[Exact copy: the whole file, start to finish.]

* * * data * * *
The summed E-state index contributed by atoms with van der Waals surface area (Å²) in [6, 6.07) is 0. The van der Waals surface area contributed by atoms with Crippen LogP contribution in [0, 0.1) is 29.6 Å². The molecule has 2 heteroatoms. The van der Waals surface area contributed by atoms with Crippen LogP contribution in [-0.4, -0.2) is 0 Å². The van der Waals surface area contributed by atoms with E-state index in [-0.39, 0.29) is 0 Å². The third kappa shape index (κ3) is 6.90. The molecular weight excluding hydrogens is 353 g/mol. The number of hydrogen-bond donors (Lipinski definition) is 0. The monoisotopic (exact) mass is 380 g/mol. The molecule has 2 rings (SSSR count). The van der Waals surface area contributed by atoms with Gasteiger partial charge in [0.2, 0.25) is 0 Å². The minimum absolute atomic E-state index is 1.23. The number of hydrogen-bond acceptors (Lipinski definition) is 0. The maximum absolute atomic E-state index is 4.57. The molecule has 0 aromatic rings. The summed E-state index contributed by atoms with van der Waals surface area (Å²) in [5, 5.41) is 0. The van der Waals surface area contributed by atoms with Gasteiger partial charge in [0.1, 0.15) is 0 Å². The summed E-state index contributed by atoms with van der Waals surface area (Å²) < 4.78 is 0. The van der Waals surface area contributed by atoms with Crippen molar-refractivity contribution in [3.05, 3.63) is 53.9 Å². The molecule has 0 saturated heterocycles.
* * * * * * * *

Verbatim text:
The summed E-state index contributed by atoms with van der Waals surface area (Å²) in [6, 6.07) is 0. The van der Waals surface area contributed by atoms with Crippen LogP contribution in [0, 0.1) is 29.6 Å². The molecule has 2 heteroatoms. The van der Waals surface area contributed by atoms with Crippen LogP contribution in [-0.4, -0.2) is 0 Å². The van der Waals surface area contributed by atoms with E-state index in [-0.39, 0.29) is 0 Å². The third kappa shape index (κ3) is 6.90. The molecular weight excluding hydrogens is 353 g/mol. The number of hydrogen-bond donors (Lipinski definition) is 0. The monoisotopic (exact) mass is 380 g/mol. The molecule has 2 rings (SSSR count). The van der Waals surface area contributed by atoms with Gasteiger partial charge in [0.2, 0.25) is 0 Å². The minimum absolute atomic E-state index is 1.23. The number of hydrogen-bond acceptors (Lipinski definition) is 0. The maximum absolute atomic E-state index is 4.57. The molecule has 0 aromatic rings. The summed E-state index contributed by atoms with van der Waals surface area (Å²) in [5, 5.41) is 0. The van der Waals surface area contributed by atoms with Gasteiger partial charge in [0.1, 0.15) is 0 Å². The summed E-state index contributed by atoms with van der Waals surface area (Å²) < 4.78 is 0. The van der Waals surface area contributed by atoms with Crippen molar-refractivity contribution in [3.05, 3.63) is 53.9 Å². The molecule has 0 saturated heterocycles.